Louisiana communities, including Dedham Springs, were devastated by flooding in August 2016 and battle climate change all along the Gulf Coast. Photo credit: Karen Savage

By Karen Savage

Without taking a breath, Kindra Arnesen impatiently rattled off the major storms that have inundated her Venice, La., community in recent years; Katrina, Rita, Gustav, Ike, Isaac.  With each major storm, she said, the Gulf of Mexico claims more and more of the wetlands that protect Louisiana’s coast—and that’s not including the countless unnamed storms that have come in between.

“I’m sinking,” said Arnesen, a mother of two and wife of a commercial fisherman. “I know it’s not if, it’s when it’s going to destroy my house again,” she said.

Arnesen said anyone who thinks climate change and coastal erosion aren’t real needs to look no further than Louisiana’s coastal parishes, where communities are plagued by increasingly intense storms and more frequent flooding. Land loss has become so severe, Gov. John Bel Edwards declared a state of emergency in April, hoping for federal assistance. Governors commonly make that move after devastating storms, but in Louisiana, climate change is a persistent force eating away the coastline at an alarming rate.

“My land and my home are not sustainable—it won’t take another 30, 40, 50 years to wipe this place out,” Arnesen said. “We’ve got to do something because what we’re doing is nothing and it’s not working.”

According to a new analysis by the Union of Concerned Scientists, 90 coastal communities in the U.S. already face chronic flooding from rising seas, a number it projects to jump to 170 communities within 20 years and 670 by the end of the century. The impacts can be lessened if the goals of the Paris climate agreement are met, the researchers said, along with policy that discourages risky coastal development.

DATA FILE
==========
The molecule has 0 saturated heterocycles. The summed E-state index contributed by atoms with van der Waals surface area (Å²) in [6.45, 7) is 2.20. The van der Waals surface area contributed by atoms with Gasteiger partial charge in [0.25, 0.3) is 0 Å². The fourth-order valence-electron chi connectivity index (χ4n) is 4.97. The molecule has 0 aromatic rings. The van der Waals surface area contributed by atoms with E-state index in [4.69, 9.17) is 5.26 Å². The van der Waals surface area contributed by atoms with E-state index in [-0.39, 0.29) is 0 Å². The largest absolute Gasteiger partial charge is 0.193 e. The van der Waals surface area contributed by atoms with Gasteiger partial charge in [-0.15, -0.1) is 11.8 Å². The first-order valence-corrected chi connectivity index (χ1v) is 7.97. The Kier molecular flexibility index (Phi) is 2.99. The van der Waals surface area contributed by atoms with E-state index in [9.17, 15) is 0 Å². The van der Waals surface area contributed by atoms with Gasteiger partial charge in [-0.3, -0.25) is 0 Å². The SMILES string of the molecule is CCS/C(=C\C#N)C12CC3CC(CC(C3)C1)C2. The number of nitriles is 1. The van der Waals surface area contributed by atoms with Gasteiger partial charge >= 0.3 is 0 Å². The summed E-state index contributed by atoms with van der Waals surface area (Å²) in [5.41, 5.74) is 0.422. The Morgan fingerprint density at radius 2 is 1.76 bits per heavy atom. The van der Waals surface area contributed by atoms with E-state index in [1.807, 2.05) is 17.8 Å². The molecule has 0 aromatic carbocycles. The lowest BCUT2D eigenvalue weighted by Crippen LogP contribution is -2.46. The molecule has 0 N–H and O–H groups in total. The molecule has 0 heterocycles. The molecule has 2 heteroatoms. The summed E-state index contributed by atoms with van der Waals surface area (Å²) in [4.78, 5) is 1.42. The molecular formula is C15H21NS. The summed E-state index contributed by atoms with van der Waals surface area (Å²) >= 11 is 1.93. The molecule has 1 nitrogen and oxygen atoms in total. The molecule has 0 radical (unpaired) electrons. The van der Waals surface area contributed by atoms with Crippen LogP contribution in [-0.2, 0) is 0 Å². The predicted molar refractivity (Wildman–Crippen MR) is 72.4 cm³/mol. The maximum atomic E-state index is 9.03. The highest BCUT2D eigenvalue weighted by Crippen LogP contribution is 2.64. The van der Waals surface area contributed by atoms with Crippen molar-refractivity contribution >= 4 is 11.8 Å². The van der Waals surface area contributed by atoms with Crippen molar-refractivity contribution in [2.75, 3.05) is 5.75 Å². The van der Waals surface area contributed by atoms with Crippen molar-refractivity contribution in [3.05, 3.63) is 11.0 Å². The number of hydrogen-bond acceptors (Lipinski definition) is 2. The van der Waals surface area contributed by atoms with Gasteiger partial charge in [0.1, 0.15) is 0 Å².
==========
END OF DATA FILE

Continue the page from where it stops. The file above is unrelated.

But for some, it’s already too late. Isle de Jean Charles, a community about 70 miles west of Arnesen’s home, last year received a $48 million dollar federal grant to relocate the 60 or so residents still living on the island. Saving its threatened coastal communities has become an increasingly urgent state priority.

Decades of planning went into creating the state’s Coastal Master Plan, a 50-year $50 billion series of projects designed to protect communities and restore the coastal ecosystem. In April, the state approved the plan and Bel Edwards hoped the state of emergency would speed up the permitting process.

Under President Trump, who has made it clear he does not believe climate change is an urgent problem, the federal government seems ill inclined to help states deal with climate impacts. Worse, he has proposed repealing  the Gulf of Mexico Energy Security Act (GOMESA), which was to be a key funding source for Louisiana’s coastal plan.

For decades, oil and gas companies have drilled in federal waters off the coast of Louisiana and along much of the Gulf Coast. The wells and canals dug by oil companies—many now abandoned—damaged fragile ecosystems and weakened the ability of the state’s wetlands to naturally protect the state from hurricanes.